You must know the feeling – you've been doing the same job for what seems like forever, living in the same house, same district and sitting on your desk in front of you is the gateway to the universe – the Internet. So, like me, you've probably wondered if there's something different, something better, out there. A different way of life, a place to bring up your kids more safely, a place with clean air and a less hectic pace to life – basically a place that isn't where you are now! If you've ever felt this way, then I bet you've even considered living on an island – I did.
It started off as a bit of a whim. At home in Tankersley (a small rural village between Barnsley and Sheffield) and the weather was starting to turn. The last of the summer had long since departed, a swiftly fading memory, and the long, cold winter was stretching before me like a dark alley I didn't much care to walk down.
“Shall we just bugger off?” I say to Sally, who's concentrating on yet another pile of bills.
“Fine, where to?” she fairly understandably enquires.
“Ireland, Wales, the Outer-fucking-Hebrides, I don't know – anywhere”
Sometimes it’s only when that suppressed inner voice finally outs itself that you realise how utterly stupid it sounds. And so it was the case here, except Sally didn't shoot me down in a ball of flames. Oh no, much worse - she agreed.
With nothing now to stop my ramblings, I set off blethering about quality of life, open spaces, back to basics, (I was starting to sound like a voice over for a cider advertisement). For crying out loud, we could even buy a place outright in one of the more remote areas and still have change from the sale of our ex-council semi.
The computer winked at me and hummed, enticingly.

Scotland's a big country but with a population not much more than that of Yorkshire. There's a lot of space. But we were looking for more than just space; we had decided an island life was for us. With the last of my bags firmly squashed into the Landrover I headed north. I had never been to the Hebrides (except for Skye, which, according to some, doesn't really count as an island because you can drive to it) and I was looking forward to this reconnaissance mission. The sheer distance of the Western Isles from just about everywhere else made this an adventure, the fact that I was also looking for somewhere for my family to live also gave me something of a pioneering thrill.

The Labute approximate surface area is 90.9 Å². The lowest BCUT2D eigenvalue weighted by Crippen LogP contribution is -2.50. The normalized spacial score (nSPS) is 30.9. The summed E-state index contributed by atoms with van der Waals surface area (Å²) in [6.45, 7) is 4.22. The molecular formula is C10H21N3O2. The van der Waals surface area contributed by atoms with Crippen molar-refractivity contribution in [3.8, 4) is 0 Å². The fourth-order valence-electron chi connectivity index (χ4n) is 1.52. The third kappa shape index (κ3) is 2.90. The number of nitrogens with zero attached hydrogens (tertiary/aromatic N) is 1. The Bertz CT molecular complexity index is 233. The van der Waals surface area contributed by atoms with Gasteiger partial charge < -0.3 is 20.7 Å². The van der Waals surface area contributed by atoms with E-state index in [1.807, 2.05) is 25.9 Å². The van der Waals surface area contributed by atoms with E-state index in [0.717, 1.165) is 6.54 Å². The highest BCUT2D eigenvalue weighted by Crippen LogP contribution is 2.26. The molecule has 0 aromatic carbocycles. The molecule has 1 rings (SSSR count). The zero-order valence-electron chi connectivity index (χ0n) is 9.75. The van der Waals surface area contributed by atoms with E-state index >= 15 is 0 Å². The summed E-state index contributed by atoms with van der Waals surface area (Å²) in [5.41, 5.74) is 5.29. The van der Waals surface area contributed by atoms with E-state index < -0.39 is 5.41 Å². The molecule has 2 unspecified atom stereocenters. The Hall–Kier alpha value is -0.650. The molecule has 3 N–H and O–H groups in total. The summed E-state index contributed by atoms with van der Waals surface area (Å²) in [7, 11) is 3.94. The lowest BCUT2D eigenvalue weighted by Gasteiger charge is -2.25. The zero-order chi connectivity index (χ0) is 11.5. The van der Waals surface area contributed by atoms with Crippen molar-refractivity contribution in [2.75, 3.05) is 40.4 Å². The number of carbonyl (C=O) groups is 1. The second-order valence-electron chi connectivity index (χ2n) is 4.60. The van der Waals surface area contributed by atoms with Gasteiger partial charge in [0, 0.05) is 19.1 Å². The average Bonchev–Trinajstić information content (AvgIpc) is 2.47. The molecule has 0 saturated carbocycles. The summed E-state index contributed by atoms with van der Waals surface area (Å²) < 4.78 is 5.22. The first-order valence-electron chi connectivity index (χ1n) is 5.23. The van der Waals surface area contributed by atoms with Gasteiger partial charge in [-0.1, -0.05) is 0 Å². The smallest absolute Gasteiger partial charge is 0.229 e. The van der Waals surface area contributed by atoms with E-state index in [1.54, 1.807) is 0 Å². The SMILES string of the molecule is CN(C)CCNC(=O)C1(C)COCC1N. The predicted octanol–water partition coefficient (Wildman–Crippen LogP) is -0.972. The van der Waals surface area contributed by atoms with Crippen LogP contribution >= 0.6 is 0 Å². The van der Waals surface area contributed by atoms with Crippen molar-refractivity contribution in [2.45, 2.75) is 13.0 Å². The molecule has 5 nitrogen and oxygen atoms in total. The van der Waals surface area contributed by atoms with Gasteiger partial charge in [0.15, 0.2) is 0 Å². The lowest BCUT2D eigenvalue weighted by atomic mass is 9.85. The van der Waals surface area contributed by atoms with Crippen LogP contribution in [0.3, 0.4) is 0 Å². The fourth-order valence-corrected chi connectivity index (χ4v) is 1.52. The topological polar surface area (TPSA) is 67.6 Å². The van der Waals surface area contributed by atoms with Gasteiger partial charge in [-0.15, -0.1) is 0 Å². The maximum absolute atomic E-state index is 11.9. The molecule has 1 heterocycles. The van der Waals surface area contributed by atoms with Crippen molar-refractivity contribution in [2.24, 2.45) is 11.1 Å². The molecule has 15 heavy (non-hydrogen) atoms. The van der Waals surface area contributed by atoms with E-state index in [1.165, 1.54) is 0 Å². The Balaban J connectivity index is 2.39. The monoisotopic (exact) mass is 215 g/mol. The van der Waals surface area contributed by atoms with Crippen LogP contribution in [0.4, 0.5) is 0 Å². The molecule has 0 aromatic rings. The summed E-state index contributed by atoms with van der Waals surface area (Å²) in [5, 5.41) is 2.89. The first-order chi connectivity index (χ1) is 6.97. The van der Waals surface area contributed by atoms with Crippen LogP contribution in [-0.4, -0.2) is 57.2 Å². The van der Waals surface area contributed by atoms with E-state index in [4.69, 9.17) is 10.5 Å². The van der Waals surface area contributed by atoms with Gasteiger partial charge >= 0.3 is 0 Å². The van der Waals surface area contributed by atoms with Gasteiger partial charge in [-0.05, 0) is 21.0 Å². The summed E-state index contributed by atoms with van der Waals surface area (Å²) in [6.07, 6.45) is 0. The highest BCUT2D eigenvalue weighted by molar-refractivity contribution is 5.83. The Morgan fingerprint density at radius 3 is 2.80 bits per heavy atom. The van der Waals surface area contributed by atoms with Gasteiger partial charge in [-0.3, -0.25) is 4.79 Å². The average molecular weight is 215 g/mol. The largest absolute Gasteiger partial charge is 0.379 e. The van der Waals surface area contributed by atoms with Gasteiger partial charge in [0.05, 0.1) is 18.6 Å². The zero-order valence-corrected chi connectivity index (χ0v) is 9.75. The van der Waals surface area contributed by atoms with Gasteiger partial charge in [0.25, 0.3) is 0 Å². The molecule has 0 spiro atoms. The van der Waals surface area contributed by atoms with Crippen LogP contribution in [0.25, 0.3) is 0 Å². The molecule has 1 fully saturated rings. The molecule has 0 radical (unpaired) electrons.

When you finally arrive on Skye the place has a very distinctly different feeling (I blame Des O'Connor and his Skye Boat Song, the fact is you just can't stop singing it). I'll wager that virtually every lone motorist journeying through this particular part of the world, at some point breaks out into “Speed, bonny boat, like a bird on the wing . . .”, of course you would have to be of a certain age, unless you just know it from your parents' record collection (erm, like I do). You also have to do it in a rubbish Scottish accent, and that's where the 'lone' part comes in – never get caught singing it out loud. Especially not when in Skye!
Eventually, after mile upon mile of scenery straight from 'The Gawker's Guide to Sublime Scottish Landscapes', I arrive in Uig, at the top bit of Skye. Loitering at the north end of the village is an industrial-sized slab of concrete – the ferry terminal. These structures, throughout the whole of Scotland, seem to have been designed with no reference whatsoever to the environment in which they have been plopped. And after driving through a landscape of immeasurable beauty, it comes as quite a shock.

After a ferry trip of almost three hours in good flat conditions (thankfully), watching the dark ghosts of porpoises and the first seabirds returning from the winter at sea, I land in North Uist. Different? - It's about as different as I could have imagined without the use of space travel. For instance, the first 'cottage' I have on my viewing list is inaccessible. This isn't a piece of dramatic licence - it actually has no road to it! But, I am informed by the fish-farm worker who has very kindly ferried me across the sound in a bright orange R.I.B., I could easily build one, och, aye, as it's only five miles from the tarmac road to the cottage. The front 'garden' is a mussel-bed and the rear garden appears to be, well - sheep. The interior has been used as a starling squat and their domesticity leaves a little to be desired. Also, according to the Estate Agent’s details, this des-res comes complete with its own 14 foot rowing boat – and having finally set foot here, I realise its inclusion is an absolute necessity. However, the boat must have been the only ‘des’ aspect to this particular ‘res’, because someone has nicked off with it. I think I’ll put this one on the ‘erm, maybe pile’.